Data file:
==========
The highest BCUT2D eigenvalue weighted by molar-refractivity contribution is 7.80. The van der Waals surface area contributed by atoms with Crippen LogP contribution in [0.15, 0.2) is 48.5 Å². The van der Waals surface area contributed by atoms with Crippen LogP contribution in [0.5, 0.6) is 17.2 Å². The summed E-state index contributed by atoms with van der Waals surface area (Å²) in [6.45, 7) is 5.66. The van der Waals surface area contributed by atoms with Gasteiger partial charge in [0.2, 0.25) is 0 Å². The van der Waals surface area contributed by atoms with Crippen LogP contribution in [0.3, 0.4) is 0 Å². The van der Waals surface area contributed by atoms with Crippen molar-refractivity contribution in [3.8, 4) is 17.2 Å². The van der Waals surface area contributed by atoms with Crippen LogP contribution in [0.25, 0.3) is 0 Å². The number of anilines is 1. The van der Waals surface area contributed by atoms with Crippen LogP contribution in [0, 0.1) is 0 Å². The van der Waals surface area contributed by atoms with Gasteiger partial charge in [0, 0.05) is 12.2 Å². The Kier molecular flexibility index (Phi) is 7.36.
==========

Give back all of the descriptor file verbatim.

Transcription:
The highest BCUT2D eigenvalue weighted by molar-refractivity contribution is 7.80. The van der Waals surface area contributed by atoms with Crippen LogP contribution in [0.15, 0.2) is 48.5 Å². The van der Waals surface area contributed by atoms with Crippen LogP contribution in [0.5, 0.6) is 17.2 Å². The summed E-state index contributed by atoms with van der Waals surface area (Å²) in [6.45, 7) is 5.66. The van der Waals surface area contributed by atoms with Gasteiger partial charge in [0.2, 0.25) is 0 Å². The van der Waals surface area contributed by atoms with Crippen LogP contribution in [0.3, 0.4) is 0 Å². The van der Waals surface area contributed by atoms with Crippen molar-refractivity contribution in [3.8, 4) is 17.2 Å². The van der Waals surface area contributed by atoms with Crippen LogP contribution in [0.25, 0.3) is 0 Å². The number of anilines is 1. The van der Waals surface area contributed by atoms with Crippen LogP contribution in [0, 0.1) is 0 Å². The van der Waals surface area contributed by atoms with Gasteiger partial charge in [0, 0.05) is 12.2 Å². The Kier molecular flexibility index (Phi) is 7.36.